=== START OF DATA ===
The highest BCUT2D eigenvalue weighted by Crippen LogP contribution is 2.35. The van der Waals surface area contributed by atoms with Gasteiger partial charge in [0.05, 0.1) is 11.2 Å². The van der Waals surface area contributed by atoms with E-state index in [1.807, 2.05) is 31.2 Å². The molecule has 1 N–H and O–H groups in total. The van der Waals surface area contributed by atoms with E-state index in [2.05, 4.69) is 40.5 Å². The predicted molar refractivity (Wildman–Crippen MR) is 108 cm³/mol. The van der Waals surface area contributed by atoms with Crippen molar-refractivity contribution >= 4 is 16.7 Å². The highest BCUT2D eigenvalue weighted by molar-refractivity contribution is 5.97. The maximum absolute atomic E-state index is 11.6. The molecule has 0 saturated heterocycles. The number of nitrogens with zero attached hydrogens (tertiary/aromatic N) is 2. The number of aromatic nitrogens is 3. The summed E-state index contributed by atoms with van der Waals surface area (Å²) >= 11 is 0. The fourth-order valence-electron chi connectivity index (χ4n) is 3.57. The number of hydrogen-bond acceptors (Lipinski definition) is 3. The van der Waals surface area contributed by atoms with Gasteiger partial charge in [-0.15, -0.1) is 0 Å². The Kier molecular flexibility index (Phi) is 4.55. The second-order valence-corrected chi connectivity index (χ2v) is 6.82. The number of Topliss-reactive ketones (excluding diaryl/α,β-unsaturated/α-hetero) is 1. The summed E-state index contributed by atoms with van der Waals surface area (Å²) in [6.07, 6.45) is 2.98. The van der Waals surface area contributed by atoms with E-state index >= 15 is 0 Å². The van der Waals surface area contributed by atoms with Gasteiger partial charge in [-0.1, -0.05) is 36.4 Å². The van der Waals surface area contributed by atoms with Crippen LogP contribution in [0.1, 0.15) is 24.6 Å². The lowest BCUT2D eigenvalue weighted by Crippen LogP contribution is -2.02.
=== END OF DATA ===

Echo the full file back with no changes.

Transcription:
The highest BCUT2D eigenvalue weighted by Crippen LogP contribution is 2.35. The van der Waals surface area contributed by atoms with Gasteiger partial charge in [0.05, 0.1) is 11.2 Å². The van der Waals surface area contributed by atoms with E-state index in [1.807, 2.05) is 31.2 Å². The molecule has 1 N–H and O–H groups in total. The van der Waals surface area contributed by atoms with E-state index in [2.05, 4.69) is 40.5 Å². The predicted molar refractivity (Wildman–Crippen MR) is 108 cm³/mol. The van der Waals surface area contributed by atoms with Crippen molar-refractivity contribution >= 4 is 16.7 Å². The highest BCUT2D eigenvalue weighted by molar-refractivity contribution is 5.97. The maximum absolute atomic E-state index is 11.6. The molecule has 0 saturated heterocycles. The number of nitrogens with zero attached hydrogens (tertiary/aromatic N) is 2. The number of aromatic nitrogens is 3. The summed E-state index contributed by atoms with van der Waals surface area (Å²) >= 11 is 0. The fourth-order valence-electron chi connectivity index (χ4n) is 3.57. The number of hydrogen-bond acceptors (Lipinski definition) is 3. The van der Waals surface area contributed by atoms with Gasteiger partial charge in [-0.15, -0.1) is 0 Å². The Kier molecular flexibility index (Phi) is 4.55. The second-order valence-corrected chi connectivity index (χ2v) is 6.82. The number of Topliss-reactive ketones (excluding diaryl/α,β-unsaturated/α-hetero) is 1. The summed E-state index contributed by atoms with van der Waals surface area (Å²) in [6.07, 6.45) is 2.98. The van der Waals surface area contributed by atoms with E-state index >= 15 is 0 Å². The van der Waals surface area contributed by atoms with Gasteiger partial charge in [-0.1, -0.05) is 36.4 Å². The van der Waals surface area contributed by atoms with Crippen LogP contribution in [0.1, 0.15) is 24.6 Å². The lowest BCUT2D eigenvalue weighted by Crippen LogP contribution is -2.02.